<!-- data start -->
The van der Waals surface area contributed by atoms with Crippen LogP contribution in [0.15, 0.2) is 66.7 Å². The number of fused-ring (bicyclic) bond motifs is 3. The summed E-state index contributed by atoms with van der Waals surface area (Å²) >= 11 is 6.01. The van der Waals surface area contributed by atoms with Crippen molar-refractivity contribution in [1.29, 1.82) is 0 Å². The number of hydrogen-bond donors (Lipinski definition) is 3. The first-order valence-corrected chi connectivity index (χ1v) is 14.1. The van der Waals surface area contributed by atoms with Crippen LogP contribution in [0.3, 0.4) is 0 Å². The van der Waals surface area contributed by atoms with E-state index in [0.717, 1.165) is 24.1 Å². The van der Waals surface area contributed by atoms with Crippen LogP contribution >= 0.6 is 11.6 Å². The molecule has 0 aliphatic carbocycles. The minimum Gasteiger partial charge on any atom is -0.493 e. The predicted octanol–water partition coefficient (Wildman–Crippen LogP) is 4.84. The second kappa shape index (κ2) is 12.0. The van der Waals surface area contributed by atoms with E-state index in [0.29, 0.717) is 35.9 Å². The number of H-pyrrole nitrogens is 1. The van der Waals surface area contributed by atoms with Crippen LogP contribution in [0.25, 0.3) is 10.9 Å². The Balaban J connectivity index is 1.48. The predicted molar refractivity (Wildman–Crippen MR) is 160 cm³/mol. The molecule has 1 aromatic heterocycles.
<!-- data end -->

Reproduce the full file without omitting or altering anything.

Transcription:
The van der Waals surface area contributed by atoms with Crippen LogP contribution in [0.15, 0.2) is 66.7 Å². The number of fused-ring (bicyclic) bond motifs is 3. The summed E-state index contributed by atoms with van der Waals surface area (Å²) >= 11 is 6.01. The van der Waals surface area contributed by atoms with Crippen molar-refractivity contribution in [1.29, 1.82) is 0 Å². The number of hydrogen-bond donors (Lipinski definition) is 3. The first-order valence-corrected chi connectivity index (χ1v) is 14.1. The van der Waals surface area contributed by atoms with Crippen LogP contribution in [0.3, 0.4) is 0 Å². The van der Waals surface area contributed by atoms with E-state index in [0.717, 1.165) is 24.1 Å². The van der Waals surface area contributed by atoms with Crippen LogP contribution >= 0.6 is 11.6 Å². The molecule has 0 aliphatic carbocycles. The minimum Gasteiger partial charge on any atom is -0.493 e. The predicted octanol–water partition coefficient (Wildman–Crippen LogP) is 4.84. The second kappa shape index (κ2) is 12.0. The van der Waals surface area contributed by atoms with E-state index in [0.29, 0.717) is 35.9 Å². The number of H-pyrrole nitrogens is 1. The van der Waals surface area contributed by atoms with Crippen LogP contribution in [0.25, 0.3) is 10.9 Å². The Balaban J connectivity index is 1.48. The predicted molar refractivity (Wildman–Crippen MR) is 160 cm³/mol. The molecule has 1 aromatic heterocycles.